The Court of Justice of the European Union ruled Oct. 6 that the EU-U.S. data sharing agreement, known as Safe Harbor, is invalid because the United States has failed to ensure that its “law and practices … ensure an adequate level of protection” for Europeans’ right to privacy.
The Safe Harbor policy, established in 2000, regulates how U.S. companies can handle Europeans’ personal information. But the agreement came under fire from privacy and civil rights groups in the wake of mass surveillance revelations tied to documents leaked by National Security Agency whistleblower Edward Snowden.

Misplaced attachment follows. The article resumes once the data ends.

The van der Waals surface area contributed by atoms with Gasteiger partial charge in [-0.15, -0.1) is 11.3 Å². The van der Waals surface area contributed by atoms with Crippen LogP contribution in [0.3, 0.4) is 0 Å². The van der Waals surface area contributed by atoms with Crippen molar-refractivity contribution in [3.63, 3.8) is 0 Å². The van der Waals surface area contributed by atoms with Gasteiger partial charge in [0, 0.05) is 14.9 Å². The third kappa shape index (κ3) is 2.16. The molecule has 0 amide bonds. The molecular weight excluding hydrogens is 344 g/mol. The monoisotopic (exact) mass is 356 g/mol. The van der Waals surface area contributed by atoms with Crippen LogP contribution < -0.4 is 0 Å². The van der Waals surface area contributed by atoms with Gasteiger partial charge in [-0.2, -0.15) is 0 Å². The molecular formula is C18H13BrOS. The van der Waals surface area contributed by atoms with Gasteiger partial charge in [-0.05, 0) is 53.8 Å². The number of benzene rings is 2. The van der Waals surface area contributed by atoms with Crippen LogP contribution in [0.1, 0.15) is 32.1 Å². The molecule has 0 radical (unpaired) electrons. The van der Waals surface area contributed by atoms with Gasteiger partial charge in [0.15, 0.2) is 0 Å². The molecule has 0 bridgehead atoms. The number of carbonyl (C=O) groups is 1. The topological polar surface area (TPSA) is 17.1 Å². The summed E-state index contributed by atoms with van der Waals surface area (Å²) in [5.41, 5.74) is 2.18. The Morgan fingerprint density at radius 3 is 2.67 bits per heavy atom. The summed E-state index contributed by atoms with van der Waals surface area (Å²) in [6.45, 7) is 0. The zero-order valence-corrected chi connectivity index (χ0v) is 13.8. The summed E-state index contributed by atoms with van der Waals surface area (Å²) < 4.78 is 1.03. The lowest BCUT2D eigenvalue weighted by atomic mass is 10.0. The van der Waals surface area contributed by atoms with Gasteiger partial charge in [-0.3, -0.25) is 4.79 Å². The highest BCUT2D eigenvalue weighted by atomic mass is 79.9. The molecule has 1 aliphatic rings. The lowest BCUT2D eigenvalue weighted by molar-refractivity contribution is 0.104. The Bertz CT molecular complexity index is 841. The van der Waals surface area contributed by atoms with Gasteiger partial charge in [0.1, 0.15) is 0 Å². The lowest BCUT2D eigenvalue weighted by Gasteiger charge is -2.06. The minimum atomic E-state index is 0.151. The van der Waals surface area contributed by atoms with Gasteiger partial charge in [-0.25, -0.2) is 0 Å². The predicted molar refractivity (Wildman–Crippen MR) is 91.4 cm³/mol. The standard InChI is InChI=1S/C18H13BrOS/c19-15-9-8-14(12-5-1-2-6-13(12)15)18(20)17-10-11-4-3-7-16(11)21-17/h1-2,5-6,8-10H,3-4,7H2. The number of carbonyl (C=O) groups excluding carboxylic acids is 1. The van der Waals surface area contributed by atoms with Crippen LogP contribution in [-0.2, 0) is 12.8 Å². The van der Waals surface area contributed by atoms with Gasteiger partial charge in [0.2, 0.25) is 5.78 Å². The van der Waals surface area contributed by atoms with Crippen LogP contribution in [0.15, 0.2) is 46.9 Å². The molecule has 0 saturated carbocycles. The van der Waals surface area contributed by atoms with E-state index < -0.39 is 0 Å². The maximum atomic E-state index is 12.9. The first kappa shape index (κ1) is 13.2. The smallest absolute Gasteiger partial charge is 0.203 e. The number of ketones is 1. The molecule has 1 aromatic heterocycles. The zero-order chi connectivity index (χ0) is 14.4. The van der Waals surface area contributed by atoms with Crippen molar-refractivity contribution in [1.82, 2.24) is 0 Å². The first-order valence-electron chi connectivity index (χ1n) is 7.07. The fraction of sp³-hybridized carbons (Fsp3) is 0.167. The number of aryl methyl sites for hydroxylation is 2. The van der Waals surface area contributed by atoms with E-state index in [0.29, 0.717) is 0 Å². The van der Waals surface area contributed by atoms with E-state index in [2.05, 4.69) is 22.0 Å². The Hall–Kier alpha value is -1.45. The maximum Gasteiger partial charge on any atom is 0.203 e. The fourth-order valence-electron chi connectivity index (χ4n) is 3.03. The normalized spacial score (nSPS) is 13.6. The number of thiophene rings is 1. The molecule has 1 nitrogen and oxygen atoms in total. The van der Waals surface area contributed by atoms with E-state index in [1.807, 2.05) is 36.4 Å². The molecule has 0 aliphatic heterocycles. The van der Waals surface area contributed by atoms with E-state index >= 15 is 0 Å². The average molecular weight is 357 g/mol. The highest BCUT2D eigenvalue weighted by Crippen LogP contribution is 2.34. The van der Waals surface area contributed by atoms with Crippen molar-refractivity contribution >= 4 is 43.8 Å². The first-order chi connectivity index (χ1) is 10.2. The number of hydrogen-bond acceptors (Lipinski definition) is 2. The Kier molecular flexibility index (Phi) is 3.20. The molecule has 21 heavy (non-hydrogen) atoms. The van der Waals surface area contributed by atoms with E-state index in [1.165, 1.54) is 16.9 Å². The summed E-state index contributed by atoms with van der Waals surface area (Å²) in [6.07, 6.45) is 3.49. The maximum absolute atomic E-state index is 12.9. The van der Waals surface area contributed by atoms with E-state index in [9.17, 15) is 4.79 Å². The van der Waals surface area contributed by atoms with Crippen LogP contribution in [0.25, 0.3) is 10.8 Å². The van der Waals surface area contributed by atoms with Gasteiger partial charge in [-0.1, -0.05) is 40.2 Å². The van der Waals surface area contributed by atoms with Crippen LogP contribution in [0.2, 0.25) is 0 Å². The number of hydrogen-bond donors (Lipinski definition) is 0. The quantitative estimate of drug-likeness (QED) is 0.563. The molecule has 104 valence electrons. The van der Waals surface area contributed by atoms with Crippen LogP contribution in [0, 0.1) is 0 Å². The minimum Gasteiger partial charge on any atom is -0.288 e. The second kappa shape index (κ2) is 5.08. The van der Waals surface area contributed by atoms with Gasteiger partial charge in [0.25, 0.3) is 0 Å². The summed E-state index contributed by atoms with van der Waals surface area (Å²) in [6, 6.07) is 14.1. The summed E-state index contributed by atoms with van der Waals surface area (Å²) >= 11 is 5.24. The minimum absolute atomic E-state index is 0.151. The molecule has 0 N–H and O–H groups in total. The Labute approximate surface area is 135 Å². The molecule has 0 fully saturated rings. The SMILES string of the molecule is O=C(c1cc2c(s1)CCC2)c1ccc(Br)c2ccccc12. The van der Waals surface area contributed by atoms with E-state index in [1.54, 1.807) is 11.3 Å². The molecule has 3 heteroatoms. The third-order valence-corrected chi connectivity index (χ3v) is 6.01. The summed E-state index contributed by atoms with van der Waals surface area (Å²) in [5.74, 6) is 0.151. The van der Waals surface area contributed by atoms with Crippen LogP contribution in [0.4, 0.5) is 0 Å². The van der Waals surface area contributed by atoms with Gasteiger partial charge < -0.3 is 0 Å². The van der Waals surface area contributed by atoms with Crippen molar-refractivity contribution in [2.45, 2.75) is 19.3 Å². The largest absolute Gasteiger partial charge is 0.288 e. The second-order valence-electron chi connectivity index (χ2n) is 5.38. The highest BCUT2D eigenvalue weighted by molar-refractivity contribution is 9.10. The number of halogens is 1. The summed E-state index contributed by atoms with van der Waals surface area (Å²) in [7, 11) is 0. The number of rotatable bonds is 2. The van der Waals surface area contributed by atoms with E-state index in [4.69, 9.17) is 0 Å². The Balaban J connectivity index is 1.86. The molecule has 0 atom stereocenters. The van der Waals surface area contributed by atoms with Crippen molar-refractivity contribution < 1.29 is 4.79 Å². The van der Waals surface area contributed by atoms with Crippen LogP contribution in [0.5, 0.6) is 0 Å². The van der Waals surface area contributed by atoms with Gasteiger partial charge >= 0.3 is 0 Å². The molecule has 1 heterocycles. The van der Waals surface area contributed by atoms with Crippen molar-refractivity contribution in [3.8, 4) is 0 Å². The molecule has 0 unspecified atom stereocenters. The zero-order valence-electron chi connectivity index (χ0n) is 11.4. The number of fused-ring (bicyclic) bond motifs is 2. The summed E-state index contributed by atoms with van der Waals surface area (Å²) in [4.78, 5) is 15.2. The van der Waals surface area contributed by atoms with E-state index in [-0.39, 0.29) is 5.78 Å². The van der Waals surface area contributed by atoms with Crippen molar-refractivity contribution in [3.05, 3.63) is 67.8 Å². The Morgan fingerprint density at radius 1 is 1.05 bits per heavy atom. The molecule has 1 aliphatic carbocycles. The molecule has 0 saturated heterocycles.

Privacy rights groups and some EU legislators have lauded the European Justice Court’s new ruling. But the judgment has triggered concern from some businesses, who warn that they will remain stuck in legal limbo until the European Commission creates a new framework to allow U.S. businesses to import Europeans’ private information.
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